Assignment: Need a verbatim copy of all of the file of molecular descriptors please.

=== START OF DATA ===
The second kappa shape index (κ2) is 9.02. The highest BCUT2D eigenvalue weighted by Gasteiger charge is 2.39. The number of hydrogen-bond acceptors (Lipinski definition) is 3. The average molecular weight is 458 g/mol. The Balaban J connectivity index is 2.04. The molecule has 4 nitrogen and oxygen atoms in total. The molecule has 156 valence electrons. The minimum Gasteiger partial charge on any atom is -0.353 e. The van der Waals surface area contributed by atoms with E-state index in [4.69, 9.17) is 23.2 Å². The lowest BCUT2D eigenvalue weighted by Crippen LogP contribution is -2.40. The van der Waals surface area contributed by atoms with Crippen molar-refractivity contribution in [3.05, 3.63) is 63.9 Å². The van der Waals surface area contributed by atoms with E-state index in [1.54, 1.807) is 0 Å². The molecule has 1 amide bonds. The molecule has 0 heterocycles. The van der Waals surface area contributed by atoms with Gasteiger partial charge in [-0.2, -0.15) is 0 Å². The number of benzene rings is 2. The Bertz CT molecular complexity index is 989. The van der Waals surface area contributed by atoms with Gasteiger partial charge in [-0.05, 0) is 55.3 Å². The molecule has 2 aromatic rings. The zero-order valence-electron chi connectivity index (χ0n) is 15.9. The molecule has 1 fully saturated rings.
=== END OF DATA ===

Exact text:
The second kappa shape index (κ2) is 9.02. The highest BCUT2D eigenvalue weighted by Gasteiger charge is 2.39. The number of hydrogen-bond acceptors (Lipinski definition) is 3. The average molecular weight is 458 g/mol. The Balaban J connectivity index is 2.04. The molecule has 4 nitrogen and oxygen atoms in total. The molecule has 156 valence electrons. The minimum Gasteiger partial charge on any atom is -0.353 e. The van der Waals surface area contributed by atoms with E-state index in [4.69, 9.17) is 23.2 Å². The lowest BCUT2D eigenvalue weighted by Crippen LogP contribution is -2.40. The van der Waals surface area contributed by atoms with Crippen molar-refractivity contribution in [3.05, 3.63) is 63.9 Å². The van der Waals surface area contributed by atoms with E-state index in [1.54, 1.807) is 0 Å². The molecule has 1 amide bonds. The molecule has 0 heterocycles. The van der Waals surface area contributed by atoms with Gasteiger partial charge in [-0.2, -0.15) is 0 Å². The number of benzene rings is 2. The Bertz CT molecular complexity index is 989. The van der Waals surface area contributed by atoms with Gasteiger partial charge in [-0.05, 0) is 55.3 Å². The molecule has 2 aromatic rings. The zero-order valence-electron chi connectivity index (χ0n) is 15.9. The molecule has 1 fully saturated rings.